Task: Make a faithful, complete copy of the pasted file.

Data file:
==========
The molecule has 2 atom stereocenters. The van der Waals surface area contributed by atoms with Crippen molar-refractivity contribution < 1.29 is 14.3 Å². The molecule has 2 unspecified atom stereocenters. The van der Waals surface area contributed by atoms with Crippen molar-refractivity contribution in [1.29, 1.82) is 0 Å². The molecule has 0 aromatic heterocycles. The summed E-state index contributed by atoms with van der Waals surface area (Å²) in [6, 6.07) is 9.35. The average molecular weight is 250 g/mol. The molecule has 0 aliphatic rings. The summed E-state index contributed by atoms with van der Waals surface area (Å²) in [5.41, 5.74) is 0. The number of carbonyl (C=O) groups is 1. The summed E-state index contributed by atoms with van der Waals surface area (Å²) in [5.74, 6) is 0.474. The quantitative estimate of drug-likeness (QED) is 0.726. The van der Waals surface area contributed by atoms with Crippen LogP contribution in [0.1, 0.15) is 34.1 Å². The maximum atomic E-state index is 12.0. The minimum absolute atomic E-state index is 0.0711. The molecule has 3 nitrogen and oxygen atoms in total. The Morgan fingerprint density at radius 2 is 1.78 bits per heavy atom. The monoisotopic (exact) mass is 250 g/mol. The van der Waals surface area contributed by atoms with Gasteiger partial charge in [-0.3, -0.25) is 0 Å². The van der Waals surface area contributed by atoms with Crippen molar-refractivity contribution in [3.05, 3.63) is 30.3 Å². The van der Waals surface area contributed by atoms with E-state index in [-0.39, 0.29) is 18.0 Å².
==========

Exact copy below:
The molecule has 2 atom stereocenters. The van der Waals surface area contributed by atoms with Crippen molar-refractivity contribution < 1.29 is 14.3 Å². The molecule has 2 unspecified atom stereocenters. The van der Waals surface area contributed by atoms with Crippen molar-refractivity contribution in [1.29, 1.82) is 0 Å². The molecule has 0 aromatic heterocycles. The summed E-state index contributed by atoms with van der Waals surface area (Å²) in [6, 6.07) is 9.35. The average molecular weight is 250 g/mol. The molecule has 0 aliphatic rings. The summed E-state index contributed by atoms with van der Waals surface area (Å²) in [5.41, 5.74) is 0. The number of carbonyl (C=O) groups is 1. The summed E-state index contributed by atoms with van der Waals surface area (Å²) in [5.74, 6) is 0.474. The quantitative estimate of drug-likeness (QED) is 0.726. The van der Waals surface area contributed by atoms with Crippen LogP contribution in [0.1, 0.15) is 34.1 Å². The maximum atomic E-state index is 12.0. The minimum absolute atomic E-state index is 0.0711. The molecule has 3 nitrogen and oxygen atoms in total. The Morgan fingerprint density at radius 2 is 1.78 bits per heavy atom. The monoisotopic (exact) mass is 250 g/mol. The van der Waals surface area contributed by atoms with Gasteiger partial charge in [-0.3, -0.25) is 0 Å². The van der Waals surface area contributed by atoms with Crippen molar-refractivity contribution in [3.05, 3.63) is 30.3 Å². The van der Waals surface area contributed by atoms with E-state index in [-0.39, 0.29) is 18.0 Å².